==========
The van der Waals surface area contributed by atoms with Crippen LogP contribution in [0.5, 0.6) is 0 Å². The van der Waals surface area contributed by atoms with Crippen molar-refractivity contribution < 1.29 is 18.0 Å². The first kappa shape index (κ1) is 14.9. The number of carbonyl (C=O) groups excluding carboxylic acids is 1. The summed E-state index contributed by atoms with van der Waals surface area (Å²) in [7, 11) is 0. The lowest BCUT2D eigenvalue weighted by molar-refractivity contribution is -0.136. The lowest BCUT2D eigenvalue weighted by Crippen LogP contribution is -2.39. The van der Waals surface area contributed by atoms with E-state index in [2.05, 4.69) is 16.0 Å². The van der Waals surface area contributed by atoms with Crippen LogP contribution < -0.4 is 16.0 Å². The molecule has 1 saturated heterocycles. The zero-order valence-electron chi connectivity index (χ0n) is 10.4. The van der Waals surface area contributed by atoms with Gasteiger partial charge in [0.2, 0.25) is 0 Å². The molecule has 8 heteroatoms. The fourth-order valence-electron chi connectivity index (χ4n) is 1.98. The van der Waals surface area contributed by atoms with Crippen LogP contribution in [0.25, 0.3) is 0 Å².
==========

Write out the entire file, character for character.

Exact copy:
The van der Waals surface area contributed by atoms with Crippen LogP contribution in [0.5, 0.6) is 0 Å². The van der Waals surface area contributed by atoms with Crippen molar-refractivity contribution < 1.29 is 18.0 Å². The first kappa shape index (κ1) is 14.9. The number of carbonyl (C=O) groups excluding carboxylic acids is 1. The summed E-state index contributed by atoms with van der Waals surface area (Å²) in [7, 11) is 0. The lowest BCUT2D eigenvalue weighted by molar-refractivity contribution is -0.136. The lowest BCUT2D eigenvalue weighted by Crippen LogP contribution is -2.39. The van der Waals surface area contributed by atoms with E-state index in [2.05, 4.69) is 16.0 Å². The van der Waals surface area contributed by atoms with Crippen LogP contribution < -0.4 is 16.0 Å². The molecule has 1 saturated heterocycles. The zero-order valence-electron chi connectivity index (χ0n) is 10.4. The van der Waals surface area contributed by atoms with Gasteiger partial charge in [0.2, 0.25) is 0 Å². The molecule has 8 heteroatoms. The fourth-order valence-electron chi connectivity index (χ4n) is 1.98. The van der Waals surface area contributed by atoms with Crippen LogP contribution in [0.25, 0.3) is 0 Å².